Hye...okey...let's talk about my favorite subject in school...mathametic...this is one of the many subject that i love...pythagoras theorem...
PYTHAGORAS: FATHER OF NUMBERS
FACTS ABOUT THE GUY
* Born around 570 B.C. on Samos, an island lying off the western coast of Asia Minor
* Founder of the Pythagorean school (surprise, surprise!)
* He was a vegetarian
* Was also a philosopher as well as a pretty good mathematician
* Famous for the Pythagoras'Theorem (who woulda guessed it?)
This theorem is great due to the fact it can be easily proved and is easy to understand.The theorem basically states that for a right angled triangle, the square of the hypotnuse is equal to the sum of the squares of the other 2 sides:
So if we know any 2 sides, we are able to calculate the length of the remaining side:
By rearranging the formula:
Click here to try this yourself with numbers!PROOF
This is my favourite proof, developed by the Indian astronomer Bhaskara (1114-1185):
The area of the big square with sides a + b = (a + b)²
This is equal to the sum of the area of the internal square (c²) plus the sum of the 4 triangles (4 x ½(a x b))Equating these:
(a + b)² = (4 x ½(a x b)) + c²(expanding)
a² + 2ab + b² = 2ab + c²(subtracting 2ab from both sides)
a² + b² = c²
There are many other proofs, click here to see 72 of them!
A brilliant piece of maths i think you will agree. Much better than Fermat's Last Theorem, of which the proof is only understood by a select few........
USES OF THE THEOREM
We can apply this theorem to many everyday situations:
* Construction workers finding lengths of supports
* Finding the argument of a complex number
* Calculating distances in cartesian coordinates
* Navigation of the sea, land and air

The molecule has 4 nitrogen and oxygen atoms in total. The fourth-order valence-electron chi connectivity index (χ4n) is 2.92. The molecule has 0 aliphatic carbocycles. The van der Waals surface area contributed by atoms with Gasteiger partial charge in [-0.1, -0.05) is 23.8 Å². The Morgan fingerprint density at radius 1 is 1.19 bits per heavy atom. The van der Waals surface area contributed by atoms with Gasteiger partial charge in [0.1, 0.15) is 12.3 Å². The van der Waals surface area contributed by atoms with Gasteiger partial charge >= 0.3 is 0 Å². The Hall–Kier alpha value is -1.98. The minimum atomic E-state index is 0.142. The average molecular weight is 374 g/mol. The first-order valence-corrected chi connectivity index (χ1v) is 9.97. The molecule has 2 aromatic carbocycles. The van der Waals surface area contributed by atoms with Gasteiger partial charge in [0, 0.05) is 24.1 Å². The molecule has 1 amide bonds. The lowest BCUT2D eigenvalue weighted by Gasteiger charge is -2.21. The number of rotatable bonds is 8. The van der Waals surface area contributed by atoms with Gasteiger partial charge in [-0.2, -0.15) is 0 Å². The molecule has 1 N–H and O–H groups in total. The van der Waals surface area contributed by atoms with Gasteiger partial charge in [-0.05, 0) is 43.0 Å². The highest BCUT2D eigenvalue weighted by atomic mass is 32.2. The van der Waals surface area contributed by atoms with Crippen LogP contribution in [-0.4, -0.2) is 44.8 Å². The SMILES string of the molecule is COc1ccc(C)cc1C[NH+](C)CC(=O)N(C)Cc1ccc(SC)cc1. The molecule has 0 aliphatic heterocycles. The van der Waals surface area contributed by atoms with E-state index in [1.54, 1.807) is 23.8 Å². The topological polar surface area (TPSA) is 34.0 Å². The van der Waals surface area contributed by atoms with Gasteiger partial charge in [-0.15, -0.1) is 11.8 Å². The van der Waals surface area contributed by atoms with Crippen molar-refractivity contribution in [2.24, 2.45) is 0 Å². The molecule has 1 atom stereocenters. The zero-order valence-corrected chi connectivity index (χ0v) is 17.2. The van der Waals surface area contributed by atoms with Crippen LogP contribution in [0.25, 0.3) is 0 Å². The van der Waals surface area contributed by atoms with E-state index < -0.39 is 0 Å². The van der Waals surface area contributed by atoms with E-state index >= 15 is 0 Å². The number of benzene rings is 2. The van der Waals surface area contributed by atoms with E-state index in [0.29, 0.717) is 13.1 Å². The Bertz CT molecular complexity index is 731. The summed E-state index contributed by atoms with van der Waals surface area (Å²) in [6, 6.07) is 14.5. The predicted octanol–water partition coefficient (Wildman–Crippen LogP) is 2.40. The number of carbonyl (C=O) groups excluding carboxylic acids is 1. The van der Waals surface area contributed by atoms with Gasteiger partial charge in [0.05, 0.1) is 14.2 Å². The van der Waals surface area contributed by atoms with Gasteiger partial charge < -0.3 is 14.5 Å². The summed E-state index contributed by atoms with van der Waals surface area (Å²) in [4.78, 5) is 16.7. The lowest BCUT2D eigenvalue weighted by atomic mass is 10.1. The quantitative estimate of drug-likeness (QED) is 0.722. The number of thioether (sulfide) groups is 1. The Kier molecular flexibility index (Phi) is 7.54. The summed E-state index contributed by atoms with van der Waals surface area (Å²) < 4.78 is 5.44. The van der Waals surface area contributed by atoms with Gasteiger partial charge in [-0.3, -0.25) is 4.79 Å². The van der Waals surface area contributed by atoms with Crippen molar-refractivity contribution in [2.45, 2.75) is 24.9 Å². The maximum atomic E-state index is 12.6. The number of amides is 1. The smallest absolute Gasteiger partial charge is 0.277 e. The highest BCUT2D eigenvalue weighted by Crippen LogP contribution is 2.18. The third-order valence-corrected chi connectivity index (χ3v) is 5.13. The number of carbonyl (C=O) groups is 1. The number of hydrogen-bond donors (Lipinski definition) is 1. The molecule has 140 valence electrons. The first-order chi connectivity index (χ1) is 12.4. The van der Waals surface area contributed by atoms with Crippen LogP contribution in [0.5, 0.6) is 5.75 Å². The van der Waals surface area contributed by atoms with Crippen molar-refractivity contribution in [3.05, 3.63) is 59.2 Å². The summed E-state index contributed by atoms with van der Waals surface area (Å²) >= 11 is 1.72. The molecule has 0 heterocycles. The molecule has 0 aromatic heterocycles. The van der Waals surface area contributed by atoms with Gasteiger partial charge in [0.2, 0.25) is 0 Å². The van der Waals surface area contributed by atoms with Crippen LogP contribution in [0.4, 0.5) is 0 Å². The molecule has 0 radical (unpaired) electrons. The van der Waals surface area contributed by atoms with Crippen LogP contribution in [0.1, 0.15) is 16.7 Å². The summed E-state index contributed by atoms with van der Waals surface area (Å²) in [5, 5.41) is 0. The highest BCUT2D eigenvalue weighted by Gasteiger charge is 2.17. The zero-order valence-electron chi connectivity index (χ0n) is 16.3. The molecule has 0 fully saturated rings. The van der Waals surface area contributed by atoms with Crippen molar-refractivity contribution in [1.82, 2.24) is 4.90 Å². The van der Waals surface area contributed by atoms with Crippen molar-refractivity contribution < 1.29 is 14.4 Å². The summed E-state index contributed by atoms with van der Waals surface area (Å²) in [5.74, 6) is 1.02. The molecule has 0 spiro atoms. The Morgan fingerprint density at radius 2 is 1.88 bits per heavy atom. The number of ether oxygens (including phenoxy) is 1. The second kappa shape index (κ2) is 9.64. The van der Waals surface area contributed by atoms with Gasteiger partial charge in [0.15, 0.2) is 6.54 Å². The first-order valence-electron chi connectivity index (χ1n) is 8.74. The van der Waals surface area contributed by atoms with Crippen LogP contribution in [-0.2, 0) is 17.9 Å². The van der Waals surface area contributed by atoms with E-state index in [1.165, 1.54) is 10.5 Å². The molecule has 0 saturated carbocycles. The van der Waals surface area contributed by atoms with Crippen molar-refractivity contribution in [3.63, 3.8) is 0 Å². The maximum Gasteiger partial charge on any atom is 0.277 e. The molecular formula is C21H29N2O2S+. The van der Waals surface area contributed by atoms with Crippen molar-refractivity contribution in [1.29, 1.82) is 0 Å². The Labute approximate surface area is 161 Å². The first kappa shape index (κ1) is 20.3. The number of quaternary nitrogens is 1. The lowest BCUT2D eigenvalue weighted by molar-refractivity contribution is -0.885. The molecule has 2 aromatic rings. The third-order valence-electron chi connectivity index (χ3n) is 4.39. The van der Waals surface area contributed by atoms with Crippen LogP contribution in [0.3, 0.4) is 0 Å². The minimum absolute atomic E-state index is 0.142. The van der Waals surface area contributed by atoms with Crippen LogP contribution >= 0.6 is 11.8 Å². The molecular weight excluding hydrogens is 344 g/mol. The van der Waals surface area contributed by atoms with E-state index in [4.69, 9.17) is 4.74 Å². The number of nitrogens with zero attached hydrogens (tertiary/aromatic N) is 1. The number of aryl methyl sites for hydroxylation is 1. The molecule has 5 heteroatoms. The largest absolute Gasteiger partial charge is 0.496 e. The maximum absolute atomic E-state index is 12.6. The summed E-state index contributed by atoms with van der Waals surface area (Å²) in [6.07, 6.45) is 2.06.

* Finding angles of elevation and depression
* Checking if a traingle is right angledOk, so not really 'everyday' for most of us, but it is still extremely useful.
CONSEQUENCE OF THE THEOREM - PYTHAGOREAN TRIPLESA
Pythagorean triple consists of three positive integers a, b, and c, such thata² + b² = c².
This is commonly written (a, b, c), and a well-known example is (3, 4, 5):3² + 4² = 5²9 + 16 = 25
There are infinitely many Pythagorean triples.
The simpliest proof for this being any multiple of a Pythagorean triple is again a Pythagorean triple, ie, if (a, b, c) is a Pythagorean triple, then so is (ka, kb, kc) for any positive integer k, therefore there will be infinitely many.
More examples of Pythagorean triples:
(5, 12, 13)
(7, 24, 25)
(9, 40, 41)
(11, 60, 61)
GENERATING PYTHAGOREAN TRIPLES
An effective way to generate Pythagorean triples is by Euclid's formula.
This was recordered in his book Elements around 300BC:
If m and n are two positive integers with m > n, then:
* a = m² - n²
* b = 2mn
* c = m² + n²
PROPERTIES OF PYTHAGOREAN TRIPLES
* Exactly one of a and b is odd, c is always odd
* Exactly one of a and b is divisible by 3
* Exactly one of a, b, c is divisible by 5
* ab is always divisible by 12
* abc is always divisible by 60
* Exactly one of a, b, (a + b), (a - b) is divisible by 7
* Every integer greater than 2 is part of a Pythagorean triple
* There is no Pythagorean triple in which the hypotenuse is equal to either 2a or 2b
So thanks a lot Pythagoras, we owe you 1!